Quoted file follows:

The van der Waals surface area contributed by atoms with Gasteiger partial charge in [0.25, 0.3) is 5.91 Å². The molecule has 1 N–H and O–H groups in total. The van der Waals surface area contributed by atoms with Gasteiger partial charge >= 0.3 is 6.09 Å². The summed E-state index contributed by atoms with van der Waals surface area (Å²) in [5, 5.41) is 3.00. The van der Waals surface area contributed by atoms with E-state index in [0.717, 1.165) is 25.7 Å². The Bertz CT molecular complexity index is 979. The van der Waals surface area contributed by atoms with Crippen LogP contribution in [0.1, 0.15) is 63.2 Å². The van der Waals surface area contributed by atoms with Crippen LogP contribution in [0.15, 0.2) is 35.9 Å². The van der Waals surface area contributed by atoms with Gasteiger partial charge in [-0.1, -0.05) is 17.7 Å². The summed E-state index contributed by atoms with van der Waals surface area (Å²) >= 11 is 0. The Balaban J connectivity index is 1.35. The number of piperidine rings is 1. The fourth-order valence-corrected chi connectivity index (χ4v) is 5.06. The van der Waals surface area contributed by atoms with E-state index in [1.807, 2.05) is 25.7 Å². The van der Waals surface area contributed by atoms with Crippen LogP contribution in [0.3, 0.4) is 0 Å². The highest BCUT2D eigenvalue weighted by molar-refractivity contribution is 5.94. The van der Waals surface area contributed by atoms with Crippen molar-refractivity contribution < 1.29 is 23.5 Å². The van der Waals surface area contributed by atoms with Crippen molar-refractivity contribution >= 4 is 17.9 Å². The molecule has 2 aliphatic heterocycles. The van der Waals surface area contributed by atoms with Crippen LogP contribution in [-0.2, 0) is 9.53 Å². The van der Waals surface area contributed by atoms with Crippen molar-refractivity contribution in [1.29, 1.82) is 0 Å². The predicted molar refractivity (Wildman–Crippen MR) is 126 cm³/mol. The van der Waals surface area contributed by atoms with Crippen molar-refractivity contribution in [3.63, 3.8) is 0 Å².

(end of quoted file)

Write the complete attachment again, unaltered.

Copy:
The van der Waals surface area contributed by atoms with Gasteiger partial charge in [0.25, 0.3) is 5.91 Å². The molecule has 1 N–H and O–H groups in total. The van der Waals surface area contributed by atoms with Gasteiger partial charge >= 0.3 is 6.09 Å². The summed E-state index contributed by atoms with van der Waals surface area (Å²) in [5, 5.41) is 3.00. The van der Waals surface area contributed by atoms with E-state index in [0.717, 1.165) is 25.7 Å². The Bertz CT molecular complexity index is 979. The van der Waals surface area contributed by atoms with Crippen LogP contribution in [0.1, 0.15) is 63.2 Å². The van der Waals surface area contributed by atoms with Crippen LogP contribution in [0.15, 0.2) is 35.9 Å². The van der Waals surface area contributed by atoms with Gasteiger partial charge in [-0.1, -0.05) is 17.7 Å². The summed E-state index contributed by atoms with van der Waals surface area (Å²) >= 11 is 0. The Balaban J connectivity index is 1.35. The number of piperidine rings is 1. The fourth-order valence-corrected chi connectivity index (χ4v) is 5.06. The van der Waals surface area contributed by atoms with E-state index in [1.807, 2.05) is 25.7 Å². The van der Waals surface area contributed by atoms with Crippen LogP contribution in [0.3, 0.4) is 0 Å². The highest BCUT2D eigenvalue weighted by molar-refractivity contribution is 5.94. The van der Waals surface area contributed by atoms with Crippen molar-refractivity contribution < 1.29 is 23.5 Å². The van der Waals surface area contributed by atoms with Crippen molar-refractivity contribution >= 4 is 17.9 Å². The molecule has 2 aliphatic heterocycles. The van der Waals surface area contributed by atoms with Crippen LogP contribution in [-0.2, 0) is 9.53 Å². The van der Waals surface area contributed by atoms with Crippen molar-refractivity contribution in [1.29, 1.82) is 0 Å². The predicted molar refractivity (Wildman–Crippen MR) is 126 cm³/mol. The van der Waals surface area contributed by atoms with Crippen molar-refractivity contribution in [3.63, 3.8) is 0 Å².